British Columbia Act of eighteen hundred and eighty-five, entitled " Act to prevent
immigration of Chinese," disallowed by Order in Council of twenty-eighth inst. Take necessary
steps to prevent enforcement of Act.     Documents mailed.
(Signed)        J. A. Chapleau,
Secretary of State.
The Secretary of State to the Lieutenant-Governor.
Ottawa, 31st March, 1885.
Sir,—I have the honour to transmit to you, herewith, for the information of your Government, a copy of a report of a Committee of the Honourable the Privy Council, duly approved
by His Excellency the Governor-General, covering a report of the Honourable the Minister of
Justice, recommending, for the reasons therein set forth, that the Act No. 21, passed by the 352 Chinese Immigration. 1886
Legislature of the Province of British Columbia on the 9th day of March, 1885, and intituled
" An Act to prevent the Immigration of Chinese," be disallowed. I also enclose an order of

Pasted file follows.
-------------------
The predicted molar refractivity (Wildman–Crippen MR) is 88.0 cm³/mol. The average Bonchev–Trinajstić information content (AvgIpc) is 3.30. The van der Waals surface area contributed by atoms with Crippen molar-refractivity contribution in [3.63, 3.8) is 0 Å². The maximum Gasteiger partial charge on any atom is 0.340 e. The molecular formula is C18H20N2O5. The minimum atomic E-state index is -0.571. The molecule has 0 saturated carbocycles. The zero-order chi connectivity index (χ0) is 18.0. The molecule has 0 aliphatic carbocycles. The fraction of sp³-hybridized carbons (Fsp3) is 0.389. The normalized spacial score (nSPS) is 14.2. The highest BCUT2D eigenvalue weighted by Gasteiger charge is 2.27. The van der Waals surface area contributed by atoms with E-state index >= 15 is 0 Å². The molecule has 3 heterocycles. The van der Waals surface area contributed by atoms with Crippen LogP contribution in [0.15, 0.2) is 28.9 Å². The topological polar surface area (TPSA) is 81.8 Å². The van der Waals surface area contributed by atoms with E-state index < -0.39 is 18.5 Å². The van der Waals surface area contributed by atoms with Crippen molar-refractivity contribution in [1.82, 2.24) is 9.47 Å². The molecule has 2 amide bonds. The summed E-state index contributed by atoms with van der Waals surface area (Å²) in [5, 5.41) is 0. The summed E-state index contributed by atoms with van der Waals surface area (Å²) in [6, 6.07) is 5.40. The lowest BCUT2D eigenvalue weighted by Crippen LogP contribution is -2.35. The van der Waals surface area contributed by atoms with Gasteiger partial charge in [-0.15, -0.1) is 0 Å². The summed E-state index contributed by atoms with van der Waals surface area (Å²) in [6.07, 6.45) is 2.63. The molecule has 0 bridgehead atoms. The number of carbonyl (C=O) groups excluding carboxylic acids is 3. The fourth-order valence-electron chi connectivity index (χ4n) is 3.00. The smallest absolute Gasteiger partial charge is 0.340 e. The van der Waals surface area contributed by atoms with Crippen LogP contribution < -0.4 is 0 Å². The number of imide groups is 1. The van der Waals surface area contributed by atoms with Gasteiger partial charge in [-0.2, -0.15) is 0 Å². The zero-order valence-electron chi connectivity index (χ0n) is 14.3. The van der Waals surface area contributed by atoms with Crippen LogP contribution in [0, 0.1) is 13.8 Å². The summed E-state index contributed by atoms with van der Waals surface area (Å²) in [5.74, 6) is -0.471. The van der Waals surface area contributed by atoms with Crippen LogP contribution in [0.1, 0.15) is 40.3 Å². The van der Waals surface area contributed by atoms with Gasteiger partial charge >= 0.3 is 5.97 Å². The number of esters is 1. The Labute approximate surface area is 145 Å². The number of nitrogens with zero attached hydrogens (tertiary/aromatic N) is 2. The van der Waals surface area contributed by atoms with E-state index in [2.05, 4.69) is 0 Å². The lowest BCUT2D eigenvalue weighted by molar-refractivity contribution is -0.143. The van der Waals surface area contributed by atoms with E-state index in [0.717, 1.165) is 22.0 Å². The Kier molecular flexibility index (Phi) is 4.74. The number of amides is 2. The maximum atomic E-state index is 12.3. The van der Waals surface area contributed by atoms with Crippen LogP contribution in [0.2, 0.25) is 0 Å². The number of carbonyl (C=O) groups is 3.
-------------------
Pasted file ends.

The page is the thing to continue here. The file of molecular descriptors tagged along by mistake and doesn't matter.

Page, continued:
His Excellency the Governor-General in Council, declaring His Excellency's disallowance of
the said Act, to which is appended the certificate of His Excellency as to the date of the receipt
of the Act in question.
I have, &c,
(Signed)        J. A. Chapleau,
Secretary ofi State.
[Enclosure.]
Government House, Ottawa,
Saturday, 28th day of March, 1885.
Present:—His Excellency the Governor-General in Council.
Whereas the Lieutenant-Governor of the Province of British Columbia, with the Legislative
Assembly of that Province, did, on the 9th day of March, 1885, pass the Act No. 21, intituled
" An Act to prevent the Immigration of Chinese."
And whereas the said Act has been laid before the Governor-General in Council, together
with a report from the Minister of Justice recommending that the said Act should be disallowed;
His Excellency the Governor-General has thereupon this day been pleased, by and with the